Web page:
A Hunter Looks at 40
Tragically, but inevitably, I recently turned 40. I don’t feel 40, but then again since I’ve never been 40 I’m not too clear on how 40 is supposed to feel. What I do know is that lately I’ve been thinking a lot about what’s truly important to me, going through a mental checklist of all the things that I deal with, worry about or get irritated by on a regular basis and dividing those things into mental piles marked “things that matter” and “things that don’t.”
I guess it’s natural to do that when you get old(er), that process of winnowing down – or at least trying to, anyway – the endless everyday distractions and diversions of what passes for modern life and distilling what remains into some cohesive whole that gives a sense of what makes you, you.
The results can be quite surprising. You start life wanting to experience it all, to take in as much as you possibly can, and for the better part of youth (and perhaps beyond) you try your damndest to do just that. But eventually most of those things – including many things you once thought important – slowly fade until what remains is the core of who you truly are.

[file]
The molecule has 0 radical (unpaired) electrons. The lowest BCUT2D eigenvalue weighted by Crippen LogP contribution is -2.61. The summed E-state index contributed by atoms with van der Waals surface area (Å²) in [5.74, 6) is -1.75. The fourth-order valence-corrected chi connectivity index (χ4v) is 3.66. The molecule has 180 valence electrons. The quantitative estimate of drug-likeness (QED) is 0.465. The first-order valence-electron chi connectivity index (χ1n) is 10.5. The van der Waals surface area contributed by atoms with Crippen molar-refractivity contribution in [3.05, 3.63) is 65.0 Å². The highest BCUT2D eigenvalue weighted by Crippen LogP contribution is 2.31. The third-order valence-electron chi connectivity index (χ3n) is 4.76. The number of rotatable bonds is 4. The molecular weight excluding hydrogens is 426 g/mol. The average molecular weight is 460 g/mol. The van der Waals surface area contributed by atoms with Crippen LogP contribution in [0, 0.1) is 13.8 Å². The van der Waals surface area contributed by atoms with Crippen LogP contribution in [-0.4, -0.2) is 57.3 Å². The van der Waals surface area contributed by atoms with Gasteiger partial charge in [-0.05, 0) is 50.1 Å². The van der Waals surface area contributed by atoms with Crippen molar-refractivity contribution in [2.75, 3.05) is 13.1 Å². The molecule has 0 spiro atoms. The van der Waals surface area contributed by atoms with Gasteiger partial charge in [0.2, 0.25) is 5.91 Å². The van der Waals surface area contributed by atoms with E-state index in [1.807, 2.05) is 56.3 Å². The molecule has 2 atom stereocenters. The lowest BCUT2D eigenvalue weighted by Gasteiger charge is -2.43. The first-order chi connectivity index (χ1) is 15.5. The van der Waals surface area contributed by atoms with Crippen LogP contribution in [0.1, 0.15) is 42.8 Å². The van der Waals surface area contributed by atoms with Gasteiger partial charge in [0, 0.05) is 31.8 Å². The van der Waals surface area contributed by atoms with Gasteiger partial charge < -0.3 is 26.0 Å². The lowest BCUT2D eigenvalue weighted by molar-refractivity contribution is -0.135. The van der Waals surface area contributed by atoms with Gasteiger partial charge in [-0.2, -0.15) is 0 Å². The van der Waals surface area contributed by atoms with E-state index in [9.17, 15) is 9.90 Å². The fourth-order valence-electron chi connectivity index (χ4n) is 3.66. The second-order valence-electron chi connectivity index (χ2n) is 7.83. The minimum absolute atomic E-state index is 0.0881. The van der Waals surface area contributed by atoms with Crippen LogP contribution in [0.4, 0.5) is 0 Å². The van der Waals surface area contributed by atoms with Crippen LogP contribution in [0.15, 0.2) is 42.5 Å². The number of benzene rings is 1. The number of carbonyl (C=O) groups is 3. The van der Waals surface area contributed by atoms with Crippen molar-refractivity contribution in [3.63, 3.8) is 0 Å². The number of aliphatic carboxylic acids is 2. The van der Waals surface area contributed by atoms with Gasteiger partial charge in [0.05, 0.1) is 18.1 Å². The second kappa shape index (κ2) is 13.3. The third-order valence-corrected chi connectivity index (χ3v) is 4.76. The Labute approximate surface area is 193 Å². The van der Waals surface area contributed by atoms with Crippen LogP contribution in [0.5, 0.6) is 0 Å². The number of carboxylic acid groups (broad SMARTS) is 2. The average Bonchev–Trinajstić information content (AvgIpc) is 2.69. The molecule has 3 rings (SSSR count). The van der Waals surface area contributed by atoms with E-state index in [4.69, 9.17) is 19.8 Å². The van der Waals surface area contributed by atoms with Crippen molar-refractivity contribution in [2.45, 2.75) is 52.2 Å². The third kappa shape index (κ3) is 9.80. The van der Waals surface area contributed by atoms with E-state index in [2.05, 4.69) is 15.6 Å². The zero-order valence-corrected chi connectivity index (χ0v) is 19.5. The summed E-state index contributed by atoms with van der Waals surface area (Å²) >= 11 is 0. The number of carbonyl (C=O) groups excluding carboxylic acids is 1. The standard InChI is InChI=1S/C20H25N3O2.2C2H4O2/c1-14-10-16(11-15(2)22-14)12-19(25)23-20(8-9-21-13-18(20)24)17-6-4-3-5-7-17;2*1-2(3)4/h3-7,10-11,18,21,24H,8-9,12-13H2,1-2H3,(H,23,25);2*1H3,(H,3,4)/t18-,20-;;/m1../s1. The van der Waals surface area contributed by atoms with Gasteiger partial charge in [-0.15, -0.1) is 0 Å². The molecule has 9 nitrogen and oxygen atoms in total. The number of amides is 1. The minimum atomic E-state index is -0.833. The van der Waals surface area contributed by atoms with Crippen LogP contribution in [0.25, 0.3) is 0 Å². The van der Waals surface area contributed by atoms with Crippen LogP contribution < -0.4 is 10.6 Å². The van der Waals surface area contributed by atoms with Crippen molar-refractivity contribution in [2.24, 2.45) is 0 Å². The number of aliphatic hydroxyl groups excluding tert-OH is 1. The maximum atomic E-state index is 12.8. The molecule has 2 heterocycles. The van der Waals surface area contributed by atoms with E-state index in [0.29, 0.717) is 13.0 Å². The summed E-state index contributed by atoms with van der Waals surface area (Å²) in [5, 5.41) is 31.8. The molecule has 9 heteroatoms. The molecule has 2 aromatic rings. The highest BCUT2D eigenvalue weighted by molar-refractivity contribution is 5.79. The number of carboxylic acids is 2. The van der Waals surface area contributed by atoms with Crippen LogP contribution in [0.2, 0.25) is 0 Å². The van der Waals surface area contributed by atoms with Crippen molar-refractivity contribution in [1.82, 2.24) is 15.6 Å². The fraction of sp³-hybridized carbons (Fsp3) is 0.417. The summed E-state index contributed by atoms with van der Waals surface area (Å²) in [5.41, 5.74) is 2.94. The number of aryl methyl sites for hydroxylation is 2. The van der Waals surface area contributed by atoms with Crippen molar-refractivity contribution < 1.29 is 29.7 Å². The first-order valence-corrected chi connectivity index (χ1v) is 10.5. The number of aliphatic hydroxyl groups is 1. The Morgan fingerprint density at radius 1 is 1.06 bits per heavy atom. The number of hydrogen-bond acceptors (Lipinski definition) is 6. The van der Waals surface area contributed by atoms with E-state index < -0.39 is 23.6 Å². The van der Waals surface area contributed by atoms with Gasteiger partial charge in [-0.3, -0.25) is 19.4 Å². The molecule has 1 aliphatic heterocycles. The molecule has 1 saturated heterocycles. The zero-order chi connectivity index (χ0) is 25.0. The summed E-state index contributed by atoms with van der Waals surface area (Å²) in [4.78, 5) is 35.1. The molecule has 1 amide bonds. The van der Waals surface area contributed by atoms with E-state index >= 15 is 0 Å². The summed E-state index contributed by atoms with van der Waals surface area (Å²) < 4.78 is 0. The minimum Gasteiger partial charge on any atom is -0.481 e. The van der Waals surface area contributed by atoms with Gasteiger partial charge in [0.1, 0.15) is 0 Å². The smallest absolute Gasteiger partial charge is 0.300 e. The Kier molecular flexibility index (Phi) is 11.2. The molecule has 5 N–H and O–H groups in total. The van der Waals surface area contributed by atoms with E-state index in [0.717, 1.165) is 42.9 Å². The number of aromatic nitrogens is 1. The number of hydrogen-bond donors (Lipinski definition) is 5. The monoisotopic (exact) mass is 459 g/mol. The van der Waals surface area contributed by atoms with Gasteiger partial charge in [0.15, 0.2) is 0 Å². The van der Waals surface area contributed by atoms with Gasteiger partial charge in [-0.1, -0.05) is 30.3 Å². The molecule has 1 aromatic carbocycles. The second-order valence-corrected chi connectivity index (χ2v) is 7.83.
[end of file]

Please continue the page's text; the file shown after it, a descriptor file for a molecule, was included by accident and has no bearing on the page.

I am no different. At one time what I desired, what I wanted and confidently expected to experience and achieve would have filled a good-sized (fiction) book. Did I achieve or experience most of those things? Of course not. Are they still important to me? A few are. Many more are not. Such is the charming yet woefully misguided folly of youth. We all go through it. But the upside to that process is that once the ephemeral, fleeting and sometimes goofy interests and desires of youth have finally abandoned you, what remains is your essence.
That’s why I pay particular attention to old bird hunters. I don’t think there’s a more self-actualized group out there than those who, in the epilogue of life, still feel the heart-tug of birds and dogs and contemplative days afield. I’ve always thought of old bird hunters as philosophers; wizened old Zen masters in brush pants and boots who have stripped and parsed life to its core of meaning.
And as I get old(er) and begin my own process of stripping and parsing, I wonder if it will someday bring me to that; an old man walking slowly in a field behind a dog, completely sure of his place in this world. I certainly hope so.
Chad Love writes for Quail Forever (Pheasants Forever’s quail conservation division). From Woodward, Oklahoma, he is a lifelong upland hunter and “bird dog guy” who also writes the Man’s Best Friend blog for Field&Stream.com.
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